Major incumbent companies that develop groundbreaking technologies have at least two traits in common.
First, they have laser-like focus on their customers’ daily existence, identifying opportunities to help them live the lives they want to live. Second, they can create new cultures or adapt their old, legacy structures to meet new market realities by combining novel or previously disparate disciplines to build these groundbreaking products.
Detroit’s auto industry must do both to avoid being left behind.
For most of us, our cars must be Swiss Army knives, all-in-one tools to serve multiple goals — from commuting to carpooling our kids to taking vacation road trips. Only the wealthy few can afford multiple cars tailored for a particular use, and, even then, they may be used only occasionally.
So the vast majority of individuals and families spend a lot of money investing in one or two purchases, compromising on everything to maximize a single function — typically some form of commuting. That, however, is beginning to change as emerging companies innovate in ways that lessen our need to compromise in affordable ways.
The advent of apps, driverless cars and services to provide mobility on demand signals an end to the car industry as we know it. It is a clarion call to Detroit to innovate to stay in the game.
The emerging companies have looked at how we live, why we buy (or don’t buy) cars, and why we drive and have begun to provide alternatives that increasingly serve us better than buying cars as we know them today. Detroit must start designing and building cars that fit our lives better than those alternatives, or it will not survive over the long haul. To its credit, Detroit has begun to explore this path in auto design labs around the world through development of specialized vehicles. However, these innovative concepts most often die as they make their way to market — because they were too “niche.” This has to change as niche will become “mass” when they are shared.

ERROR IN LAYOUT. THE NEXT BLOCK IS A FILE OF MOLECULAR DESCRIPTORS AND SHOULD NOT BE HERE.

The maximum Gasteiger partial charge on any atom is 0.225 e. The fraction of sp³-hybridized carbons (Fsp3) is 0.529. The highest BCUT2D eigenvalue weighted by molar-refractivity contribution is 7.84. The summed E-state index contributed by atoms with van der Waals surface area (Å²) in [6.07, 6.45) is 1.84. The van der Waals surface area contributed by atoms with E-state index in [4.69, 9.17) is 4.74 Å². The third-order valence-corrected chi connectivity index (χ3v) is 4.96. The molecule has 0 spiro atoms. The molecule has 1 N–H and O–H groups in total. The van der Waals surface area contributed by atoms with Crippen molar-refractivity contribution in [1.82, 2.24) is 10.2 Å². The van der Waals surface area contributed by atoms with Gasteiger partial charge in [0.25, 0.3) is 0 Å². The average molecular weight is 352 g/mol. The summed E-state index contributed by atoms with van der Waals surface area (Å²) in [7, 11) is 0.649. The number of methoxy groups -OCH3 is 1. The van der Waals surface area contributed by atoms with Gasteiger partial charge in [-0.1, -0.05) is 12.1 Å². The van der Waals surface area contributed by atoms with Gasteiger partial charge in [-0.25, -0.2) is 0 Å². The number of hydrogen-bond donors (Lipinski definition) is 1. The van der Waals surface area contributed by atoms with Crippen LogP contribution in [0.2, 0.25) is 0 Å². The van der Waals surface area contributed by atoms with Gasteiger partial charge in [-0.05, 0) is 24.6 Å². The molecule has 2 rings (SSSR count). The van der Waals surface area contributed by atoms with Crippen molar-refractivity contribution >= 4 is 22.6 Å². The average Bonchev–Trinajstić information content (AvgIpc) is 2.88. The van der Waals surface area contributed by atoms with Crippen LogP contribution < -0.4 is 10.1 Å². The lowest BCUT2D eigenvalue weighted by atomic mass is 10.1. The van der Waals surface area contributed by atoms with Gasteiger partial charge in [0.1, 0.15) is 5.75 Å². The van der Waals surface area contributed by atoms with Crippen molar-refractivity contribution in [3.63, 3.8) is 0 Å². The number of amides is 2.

Of course, we have read headline after headline about the big U.S. automakers investing in ride-sharing, electric vehicles and driverless cars. We have read countless stories about Detroit automakers partnering with Silicon Valley to advance their r&d. While General Motors investing $500 million in Lyft and Fiat Chrysler’s parent partnering with Google on self-driving minivans are an important start, they must do more.